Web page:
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Extended Warranties: Are Electronic Device Protection Plans Worth It?

Posted by : Mala Lal | Posted on : Tuesday, January 10, 2017

Electronics Shop

After all the research that you put into finding a great price on a product you like, usually there is an upsell waiting for you at checkout: they try to sign you up for an extended warranty. Often, it isn’t cheap: getting one on a £700 television can cost as much as £25 a year. One on a £20,000 car such as the Ford Focus 1.6 Zetec can be as much as £350 a year; and they only allow claims between £150 and £5,000. The more expensive the product, the more you pay to extend the warranty on it.

Certainly, you’ll be glad to have cover if something major should fail after the original warranty runs out. The question is, though, with the kind of reliability built into products today, will it happen? You also need to think about whether the warranty provider has a backdoor out in the form of cleverly worded exclusions in the fine print.

First, check to see if you already have coverage

The American Express Green card, among other cards, comes with automatic warranty extension on many products. If you already have it, there’s no point buying an extended warranty contract for the first year after the manufacturer’s warranty expires.

Consider how prone to damage the purchase is

Cars can be expensive to repair, and being on the manufacturer’s extended warranty makes your car more valuable when it’s time to sell. If you really want a long-term warranty on a car, you should buy from a manufacturer that offers ultra-long coverage. Hyundai covers you for 20,000 miles a year on the i10 and i20, for example, and Toyota covers you for 100,000 miles on the Yaris. If you have a car with a shorter warranty, getting an extension would make sense.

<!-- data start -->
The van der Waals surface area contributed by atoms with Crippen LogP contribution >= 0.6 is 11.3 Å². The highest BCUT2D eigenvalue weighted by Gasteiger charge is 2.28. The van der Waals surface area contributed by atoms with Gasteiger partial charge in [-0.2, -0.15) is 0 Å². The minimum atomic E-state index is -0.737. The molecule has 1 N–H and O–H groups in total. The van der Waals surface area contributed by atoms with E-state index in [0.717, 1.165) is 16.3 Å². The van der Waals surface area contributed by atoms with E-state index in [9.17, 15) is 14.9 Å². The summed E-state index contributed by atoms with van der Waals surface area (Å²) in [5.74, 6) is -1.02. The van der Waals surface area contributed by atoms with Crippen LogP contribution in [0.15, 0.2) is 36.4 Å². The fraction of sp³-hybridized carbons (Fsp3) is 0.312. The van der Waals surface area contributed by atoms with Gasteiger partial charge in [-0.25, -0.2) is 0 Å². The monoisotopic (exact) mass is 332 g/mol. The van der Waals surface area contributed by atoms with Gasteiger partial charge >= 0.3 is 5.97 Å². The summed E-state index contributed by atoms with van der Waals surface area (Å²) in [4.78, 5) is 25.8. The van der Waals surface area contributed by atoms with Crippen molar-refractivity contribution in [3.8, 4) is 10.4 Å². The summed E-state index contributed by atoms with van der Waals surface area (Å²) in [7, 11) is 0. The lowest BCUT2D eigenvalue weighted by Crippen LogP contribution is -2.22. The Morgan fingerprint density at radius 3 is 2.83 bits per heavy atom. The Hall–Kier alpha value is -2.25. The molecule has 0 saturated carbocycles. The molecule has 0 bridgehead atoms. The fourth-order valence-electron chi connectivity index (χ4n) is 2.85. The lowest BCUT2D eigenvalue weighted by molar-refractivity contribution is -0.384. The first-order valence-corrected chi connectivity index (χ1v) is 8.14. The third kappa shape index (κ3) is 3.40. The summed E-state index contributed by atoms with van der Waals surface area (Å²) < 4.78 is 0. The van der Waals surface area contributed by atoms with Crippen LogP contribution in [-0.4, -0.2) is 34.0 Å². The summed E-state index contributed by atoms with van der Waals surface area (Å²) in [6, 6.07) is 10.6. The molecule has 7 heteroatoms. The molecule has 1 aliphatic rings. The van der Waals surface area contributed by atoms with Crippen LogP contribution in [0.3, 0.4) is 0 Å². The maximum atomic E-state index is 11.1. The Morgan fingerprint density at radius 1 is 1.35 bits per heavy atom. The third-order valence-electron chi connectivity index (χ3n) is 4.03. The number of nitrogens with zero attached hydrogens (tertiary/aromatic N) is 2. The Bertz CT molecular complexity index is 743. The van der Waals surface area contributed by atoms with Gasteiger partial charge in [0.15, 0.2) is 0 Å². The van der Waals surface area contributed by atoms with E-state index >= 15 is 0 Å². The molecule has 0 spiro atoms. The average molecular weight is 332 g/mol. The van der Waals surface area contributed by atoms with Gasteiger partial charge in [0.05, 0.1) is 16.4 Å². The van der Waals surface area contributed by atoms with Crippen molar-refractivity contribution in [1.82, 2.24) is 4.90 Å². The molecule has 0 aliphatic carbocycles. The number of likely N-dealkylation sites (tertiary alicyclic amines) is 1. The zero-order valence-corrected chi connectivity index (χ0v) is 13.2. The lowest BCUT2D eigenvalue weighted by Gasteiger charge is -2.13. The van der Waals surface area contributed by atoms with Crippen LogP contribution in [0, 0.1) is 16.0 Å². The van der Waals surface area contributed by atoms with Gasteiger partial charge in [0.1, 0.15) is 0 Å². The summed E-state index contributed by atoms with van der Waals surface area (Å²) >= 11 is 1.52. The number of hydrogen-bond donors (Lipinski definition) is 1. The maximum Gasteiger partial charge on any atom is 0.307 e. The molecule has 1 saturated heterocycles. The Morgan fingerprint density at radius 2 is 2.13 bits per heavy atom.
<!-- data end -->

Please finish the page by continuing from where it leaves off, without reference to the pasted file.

Some phones are built hardier than others (discover more information here). Most phones, however, are worth buying coverage for if such coverage will cover accidental damage.

For other products and models, reading reviews in consumer magazines such as Which? can help you find out about the kind of failure rates they are subject to. In general, failure rates in most classes of products are low enough to make extended warranties hard to justify.

Lean away from buying coverage

It’s important to be aware that you can’t cover everything that you own. From your expensive running shoes to your house and every possession in it, you would need to spend thousands if you covered it all. It makes sense to simply buy the most reliable products that you can, and accept the fact that there is always an element of risk involved.

It’s important to not forget the possibility of self-insuring everything you own. Since not everything that you buy will fail, you can simply decide how much you’re willing to pay for extended warranties and put the money in a bank account. Should something fail, you’ll be able to dip into your savings. If it doesn’t, the money is still yours.

Isabelle Bray works for an insurance company and often answers calls where consumers are confused about what insurance they need, and how exactly it works. Her articles are written to help iron out some common questions.

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